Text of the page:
Chain Of Responsibility pattern structure
  1. Handler defines the standard interface for all concrete handlers. At the minimum, it should contain two methods: execute and getNext. The execution method should have sufficient parameters for accepting request data.

    In most cases, it's worth adding an abstract base handler class, containing a field for storing a reference to next handler. Otherwise, the field should be declared in all concrete handlers.

    You can describe additional methods for changing the value of the reference field if you want to be able to alter a chain dynamically.

  2. Concrete handlers contain the actual code for processing requests. Handlers are usually self-contained and immutable, accepting all necessary data just once, via constructor parameters.

  3. Client may compose chains just once or do it dynamically, depending on the program logic. Note that a request could be sent to any handler in the chain, it does not always have to be the first one.


In this example, the Chain of Responsibility is responsible for deciding which of the GUI classes would be responsible for processing an event triggered by users. The GUI elements are structured into a tree. The Container class that renders the main window is the root of the tree. The middle layer composed with Panels. The leaf elements are Buttons, TextEdits and others.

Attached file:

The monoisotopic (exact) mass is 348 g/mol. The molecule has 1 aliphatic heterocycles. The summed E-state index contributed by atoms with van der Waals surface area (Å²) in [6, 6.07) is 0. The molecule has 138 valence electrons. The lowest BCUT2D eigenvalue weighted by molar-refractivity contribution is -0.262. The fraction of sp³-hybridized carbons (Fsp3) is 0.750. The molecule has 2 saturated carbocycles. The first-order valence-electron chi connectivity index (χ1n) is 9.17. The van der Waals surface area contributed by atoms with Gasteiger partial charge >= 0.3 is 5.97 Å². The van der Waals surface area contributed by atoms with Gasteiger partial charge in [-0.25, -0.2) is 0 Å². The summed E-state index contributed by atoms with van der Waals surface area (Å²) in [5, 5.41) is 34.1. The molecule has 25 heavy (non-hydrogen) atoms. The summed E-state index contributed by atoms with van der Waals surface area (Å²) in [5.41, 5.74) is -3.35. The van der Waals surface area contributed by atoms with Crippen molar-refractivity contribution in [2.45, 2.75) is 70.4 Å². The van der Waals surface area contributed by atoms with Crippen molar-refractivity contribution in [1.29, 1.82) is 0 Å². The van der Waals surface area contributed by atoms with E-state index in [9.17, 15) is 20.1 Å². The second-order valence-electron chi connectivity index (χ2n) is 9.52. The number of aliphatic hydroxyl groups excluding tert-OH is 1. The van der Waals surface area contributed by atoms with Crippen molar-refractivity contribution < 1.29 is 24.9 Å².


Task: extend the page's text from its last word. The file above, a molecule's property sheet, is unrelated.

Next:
All of the elements are capable of receiving user events, such as clicks. They bubble-up events to their parents until there's an element capable of processing them.

// Abstract handler interface.
abstract class Component is
    field onClick: function

    // Basic handling method. It will be called when no other handler is capable
    // of processing a click.
    method click(x, y) is
        if (onClick != null)

    abstract method render(x, y, width, height)

// Concrete component implementation. It inherits basic functionality from the
// abstract handler.
class ContainerComponent extends Component is
    // Complex concrete component, which has references to other components.
    field children: array of Component

    method add(child) is

    // Component stores its references here.
    method click(x, y) is
        if (onClick != null) then